403 Forbidden


nginx
403 Forbidden

403 Forbidden


nginx
Follow us:
403 Forbidden

403 Forbidden


nginx

Education Lab Blog

Education Lab is a project to spark meaningful conversations about education solutions in the Pacific Northwest.

October 24, 2014 at 5:00 AM

Mystery no more: Kent’s superintendent headed to AVID

Edward Lee Vargas. Photo by Greg Gilbert / The Seattle Times (2009)

Edward Lee Vargas. Photo by Greg Gilbert / The Seattle Times (2009)

Outgoing Kent Superintendent Edward Lee Vargas is leaving the district to serve as executive vice president for AVID, a national non-profit that aims to turn average high-school students into college material.

AVID, which stands for Advancement Via Individual Determination, is active in several Seattle-area districts, including Kent.

Vargas, who spent six years at the helm in Kent, announced his departure earlier this month but left his destination a mystery. He has been recognized for his efforts to increase the use of technology in Kent classrooms and was named state superintendent of the year for 2014.

A Kent spokesman said Vargas wasn’t granting interview requests until he gets closer to leaving.

His departure was announced not long before the resignation of a superintendent with a higher profile: Los Angeles’ John Deasy, who stepped down Oct. 16 after several clashes with the local school board and teachers’ union.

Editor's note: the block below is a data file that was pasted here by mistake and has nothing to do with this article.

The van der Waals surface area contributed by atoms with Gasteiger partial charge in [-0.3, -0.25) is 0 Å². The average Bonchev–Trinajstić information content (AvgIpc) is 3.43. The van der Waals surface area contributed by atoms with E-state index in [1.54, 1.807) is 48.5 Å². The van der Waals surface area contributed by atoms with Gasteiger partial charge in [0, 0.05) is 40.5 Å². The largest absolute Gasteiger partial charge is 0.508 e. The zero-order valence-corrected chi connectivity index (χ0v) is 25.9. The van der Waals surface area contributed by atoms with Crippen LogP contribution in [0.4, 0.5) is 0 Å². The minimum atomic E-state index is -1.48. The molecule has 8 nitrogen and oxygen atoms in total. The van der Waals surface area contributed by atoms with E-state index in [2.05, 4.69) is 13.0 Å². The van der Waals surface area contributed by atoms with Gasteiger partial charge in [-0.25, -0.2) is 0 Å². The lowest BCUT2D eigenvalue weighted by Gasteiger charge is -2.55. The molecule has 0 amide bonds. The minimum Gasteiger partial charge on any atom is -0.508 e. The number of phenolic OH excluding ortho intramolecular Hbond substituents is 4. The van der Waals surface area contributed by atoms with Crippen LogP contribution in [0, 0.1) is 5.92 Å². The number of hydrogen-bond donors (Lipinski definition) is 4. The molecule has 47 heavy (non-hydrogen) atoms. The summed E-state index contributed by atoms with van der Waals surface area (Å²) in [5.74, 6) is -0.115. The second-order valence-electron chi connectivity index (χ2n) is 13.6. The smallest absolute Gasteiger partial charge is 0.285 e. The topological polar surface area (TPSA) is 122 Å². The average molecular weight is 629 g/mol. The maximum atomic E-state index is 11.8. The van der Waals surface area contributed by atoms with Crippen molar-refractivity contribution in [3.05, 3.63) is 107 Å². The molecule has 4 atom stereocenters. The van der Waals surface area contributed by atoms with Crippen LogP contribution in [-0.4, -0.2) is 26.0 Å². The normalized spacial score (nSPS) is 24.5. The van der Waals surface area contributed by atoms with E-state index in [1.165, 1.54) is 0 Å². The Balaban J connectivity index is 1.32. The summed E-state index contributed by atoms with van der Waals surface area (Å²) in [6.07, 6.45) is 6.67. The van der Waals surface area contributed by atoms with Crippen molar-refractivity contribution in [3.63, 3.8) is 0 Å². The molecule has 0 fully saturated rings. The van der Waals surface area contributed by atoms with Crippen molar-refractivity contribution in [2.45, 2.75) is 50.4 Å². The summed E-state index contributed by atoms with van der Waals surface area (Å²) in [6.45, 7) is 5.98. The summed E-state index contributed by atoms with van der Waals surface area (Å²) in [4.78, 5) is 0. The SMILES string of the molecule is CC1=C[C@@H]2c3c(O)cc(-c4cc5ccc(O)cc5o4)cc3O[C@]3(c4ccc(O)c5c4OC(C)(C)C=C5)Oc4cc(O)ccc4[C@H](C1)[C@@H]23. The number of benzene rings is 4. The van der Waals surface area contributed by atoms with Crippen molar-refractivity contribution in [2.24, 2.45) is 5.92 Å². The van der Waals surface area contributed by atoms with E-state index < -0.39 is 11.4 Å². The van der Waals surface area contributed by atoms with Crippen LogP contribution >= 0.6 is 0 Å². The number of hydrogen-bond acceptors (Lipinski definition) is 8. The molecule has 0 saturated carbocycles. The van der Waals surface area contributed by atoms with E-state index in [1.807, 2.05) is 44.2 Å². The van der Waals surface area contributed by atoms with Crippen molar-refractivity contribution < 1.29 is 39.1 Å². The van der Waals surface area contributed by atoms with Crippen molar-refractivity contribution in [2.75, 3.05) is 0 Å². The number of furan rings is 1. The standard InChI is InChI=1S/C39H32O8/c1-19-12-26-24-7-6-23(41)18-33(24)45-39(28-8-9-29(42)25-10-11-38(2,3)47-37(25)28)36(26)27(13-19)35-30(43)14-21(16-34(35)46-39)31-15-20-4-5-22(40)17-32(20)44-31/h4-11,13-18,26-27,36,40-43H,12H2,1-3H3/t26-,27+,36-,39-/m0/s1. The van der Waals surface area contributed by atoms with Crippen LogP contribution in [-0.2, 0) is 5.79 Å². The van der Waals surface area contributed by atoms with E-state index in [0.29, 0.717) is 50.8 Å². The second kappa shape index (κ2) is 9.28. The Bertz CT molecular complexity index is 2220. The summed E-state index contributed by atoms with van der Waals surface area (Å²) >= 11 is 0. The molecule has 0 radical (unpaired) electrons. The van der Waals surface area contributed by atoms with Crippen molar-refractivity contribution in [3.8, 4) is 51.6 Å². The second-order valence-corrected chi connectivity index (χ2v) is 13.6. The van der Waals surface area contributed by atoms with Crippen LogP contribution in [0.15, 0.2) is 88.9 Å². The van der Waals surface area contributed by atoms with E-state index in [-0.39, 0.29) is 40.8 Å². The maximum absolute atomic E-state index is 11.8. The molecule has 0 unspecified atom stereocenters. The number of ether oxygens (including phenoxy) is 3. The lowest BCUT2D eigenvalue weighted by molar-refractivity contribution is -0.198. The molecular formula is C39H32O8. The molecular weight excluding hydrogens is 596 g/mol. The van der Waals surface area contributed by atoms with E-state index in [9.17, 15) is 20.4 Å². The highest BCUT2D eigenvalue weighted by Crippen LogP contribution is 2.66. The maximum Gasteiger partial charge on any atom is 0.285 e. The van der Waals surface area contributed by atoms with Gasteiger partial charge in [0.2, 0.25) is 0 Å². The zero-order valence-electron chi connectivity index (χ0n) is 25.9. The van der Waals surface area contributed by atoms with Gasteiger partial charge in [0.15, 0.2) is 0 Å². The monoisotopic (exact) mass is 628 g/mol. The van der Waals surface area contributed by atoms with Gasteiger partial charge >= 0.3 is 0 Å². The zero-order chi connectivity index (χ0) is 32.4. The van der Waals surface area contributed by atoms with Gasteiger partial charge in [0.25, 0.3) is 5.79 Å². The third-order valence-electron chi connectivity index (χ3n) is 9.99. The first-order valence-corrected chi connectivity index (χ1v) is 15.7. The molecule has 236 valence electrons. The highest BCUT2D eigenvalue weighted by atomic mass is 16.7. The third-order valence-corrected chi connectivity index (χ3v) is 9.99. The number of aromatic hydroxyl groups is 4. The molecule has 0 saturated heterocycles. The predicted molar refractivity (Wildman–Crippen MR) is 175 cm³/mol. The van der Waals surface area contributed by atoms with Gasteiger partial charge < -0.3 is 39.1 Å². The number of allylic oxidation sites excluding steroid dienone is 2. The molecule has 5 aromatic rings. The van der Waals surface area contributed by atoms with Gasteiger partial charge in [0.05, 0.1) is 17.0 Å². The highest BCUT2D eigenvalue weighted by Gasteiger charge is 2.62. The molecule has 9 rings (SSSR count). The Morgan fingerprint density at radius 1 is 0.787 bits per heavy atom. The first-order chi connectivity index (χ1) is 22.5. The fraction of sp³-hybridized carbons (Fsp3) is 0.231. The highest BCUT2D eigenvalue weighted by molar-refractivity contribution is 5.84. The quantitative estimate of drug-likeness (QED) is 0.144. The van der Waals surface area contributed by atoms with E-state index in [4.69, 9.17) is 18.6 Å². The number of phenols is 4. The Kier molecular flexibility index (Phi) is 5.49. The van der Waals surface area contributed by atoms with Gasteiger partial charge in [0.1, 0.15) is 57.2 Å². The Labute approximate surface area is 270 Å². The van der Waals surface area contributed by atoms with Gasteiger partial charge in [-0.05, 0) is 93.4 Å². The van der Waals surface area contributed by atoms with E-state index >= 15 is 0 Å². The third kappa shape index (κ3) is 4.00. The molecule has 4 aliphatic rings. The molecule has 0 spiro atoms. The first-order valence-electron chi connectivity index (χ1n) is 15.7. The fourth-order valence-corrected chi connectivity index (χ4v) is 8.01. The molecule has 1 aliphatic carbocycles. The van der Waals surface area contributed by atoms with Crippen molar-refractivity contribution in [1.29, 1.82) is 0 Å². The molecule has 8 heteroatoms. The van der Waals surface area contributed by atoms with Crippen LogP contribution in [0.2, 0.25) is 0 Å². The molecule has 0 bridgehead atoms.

As the Los Angeles Times noted, Deasy is one of several urban school leaders facing intense pressure amid changes with standardized testing, charter schools and other controversial matters. One study, from the Council of the Great American Schools, says his 3 1/2 year tenure is about average for urban superintendents.

Vargas spent a bit more time in Kent, but with José Banda’s exit from Seattle Public Schools after a mere two years, parents and teachers may be wondering why superintendents don’t stay very long — and how much that affects their school districts.

David Hornbeck, a former Philadelphia superintendent, told NPR he believes superintendents need at least four years to turn a system around: one year for hiring, another year for developing a plan, and two years for implementation and evaluation. But a recent report from the Brookings Institution found superintendents have little impact on student achievement — regardless of how long they stick around.

What do you think? Are short superintendent tenures troubling? What should Seattle and Kent officials be looking for in their new leaders? Share your thoughts in the comments.

Comments | More in News | Topics: Edward Lee Vargas, Kent school district

COMMENTS

No personal attacks or insults, no hate speech, no profanity. Please keep the conversation civil and help us moderate this thread by reporting any abuse. See our Commenting FAQ.



The opinions expressed in reader comments are those of the author only, and do not reflect the opinions of The Seattle Times.


403 Forbidden

403 Forbidden


nginx
403 Forbidden

403 Forbidden


nginx